It’s important to realize the essence of any art is contained in the basics. For example, very accomplished musicians will continue to practice scales, even after years of performing at the highest level. In karate, we use our bodies to express power through various techniques. The most fundamental thing is being “stacked” at all times, which is a continuous process of refinement and maintenance. A highly developed awareness of that feeling, or kinesthetic sense, is what separates the masters from everyone else. My previous article discussed the following principles of body use:
- Align with Gravity – bilateral symmetry, integrity of spine and lower leg
- Avoid Excess Muscular Tension – using the right muscles for the job
For the purpose of future articles, I will assume familiarity with the feeling of being stacked. But, it’s easy to become distracted from what really matters by trying to learn too many different things. Progress in martial arts should be measured on a personal level. No matter what technique you learn, it’s still just YOU moving your arms around…or legs, or whatever. And, correct alignment is always the first priority.
All martial arts techniques are examples of using momentum to disrupt the function of an opponent’s body. Momentum is the force generated by the tendency of your body to remain in motion, because its mass is moving in a certain direction at a certain speed. In general, there are three ways for a properly stacked body to generate momentum:
- Body Shifting
There is always compression in a properly aligned body, due to gravity. The inherent elasticity of our muscles and connective tissue produces a sort of “springiness” in the body. So, incoming force resulting from contact with an opponent should move through our frame effortlessly into the ground and rebound, creating a ripple effect. We’ve all experienced this, at some point in our lives. When pushing a car, for example, we intuitively lock our arms, bend from the hip, and push with our legs. There is a slight delay, between compressing our weight into the ground and feeling the force of our hands pushing on the car. Correctly timing our techniques to coincide with that “wave of momentum” is the key to whole-body power. The concept of kinetic chain, or correct body segment activation, is the same in principle.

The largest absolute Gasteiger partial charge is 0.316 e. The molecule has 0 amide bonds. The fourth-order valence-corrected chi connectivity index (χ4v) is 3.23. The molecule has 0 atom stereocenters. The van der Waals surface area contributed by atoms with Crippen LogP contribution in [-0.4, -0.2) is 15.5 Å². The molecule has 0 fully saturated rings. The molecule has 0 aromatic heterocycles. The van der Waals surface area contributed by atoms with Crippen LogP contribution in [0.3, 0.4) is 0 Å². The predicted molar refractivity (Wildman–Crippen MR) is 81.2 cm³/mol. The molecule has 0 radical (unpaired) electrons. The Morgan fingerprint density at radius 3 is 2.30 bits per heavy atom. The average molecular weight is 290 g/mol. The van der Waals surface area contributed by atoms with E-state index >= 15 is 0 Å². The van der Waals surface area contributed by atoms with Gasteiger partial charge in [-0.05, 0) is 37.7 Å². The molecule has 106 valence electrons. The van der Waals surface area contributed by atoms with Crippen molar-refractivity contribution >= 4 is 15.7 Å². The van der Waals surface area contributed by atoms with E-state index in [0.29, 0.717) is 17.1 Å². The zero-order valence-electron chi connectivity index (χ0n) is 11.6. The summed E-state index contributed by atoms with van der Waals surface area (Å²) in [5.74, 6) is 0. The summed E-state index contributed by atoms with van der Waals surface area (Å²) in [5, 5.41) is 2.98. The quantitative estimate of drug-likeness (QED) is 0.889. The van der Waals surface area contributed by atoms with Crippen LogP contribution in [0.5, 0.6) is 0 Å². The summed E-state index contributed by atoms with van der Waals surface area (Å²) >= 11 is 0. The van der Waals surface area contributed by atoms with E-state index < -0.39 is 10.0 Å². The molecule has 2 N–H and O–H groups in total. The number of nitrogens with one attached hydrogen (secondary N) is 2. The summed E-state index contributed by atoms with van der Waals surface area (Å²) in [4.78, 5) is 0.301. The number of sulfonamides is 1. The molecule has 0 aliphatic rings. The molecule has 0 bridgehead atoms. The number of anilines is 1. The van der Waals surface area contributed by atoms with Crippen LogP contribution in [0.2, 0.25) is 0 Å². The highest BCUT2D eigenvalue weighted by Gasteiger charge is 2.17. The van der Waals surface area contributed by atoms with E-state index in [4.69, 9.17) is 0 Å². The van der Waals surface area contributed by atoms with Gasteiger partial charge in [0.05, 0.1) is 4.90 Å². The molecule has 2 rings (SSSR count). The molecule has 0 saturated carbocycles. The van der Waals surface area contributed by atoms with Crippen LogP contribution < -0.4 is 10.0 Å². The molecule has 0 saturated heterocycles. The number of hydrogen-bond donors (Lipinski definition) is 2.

Using the right muscles for the job means having the stabilizing muscles, or synergists, conditioned to maintain proper alignment. Then, only activating the prime movers required for the specific movement. Additional muscular tension only inhibits the flow of momentum, decreasing the amount of force transferred through our body. Like a wave trying to pass through frozen water, it just doesn’t work.
In application, compression will usually be combined with rotation and shifting the body weight. Rotation primarily involves “swinging” the limbs and torso around the joints. Because of our body’s inherent springiness, the joints have the natural tendency to always return to a neutral position. If we stretch the muscles and connective tissue by moving a joint toward the limit of its range of motion, we can then use the momentum generated as it “snaps back.” For example, when practicing our beloved gyaku-zuki, or reverse punch, we begin by turning our hip as far as it will go in one direction. Then, we compress our weight into that leg, causing the torso to rapidly turn, as our hip joint moves back toward a neutral position and swings the arm forward to “throw” the punch.
The same sort of thing happens, when we walk. There is a natural swinging of the legs and arms as we alternately compress our weight into one leg or the other. If you pay attention to proper alignment and relaxation, you will be practicing martial arts with every step you take…just like Funakoshi, back in the day!
My next article will continue to explore the principles of body use, by discussing the basic methods of shifting our body weight to generate additional momentum.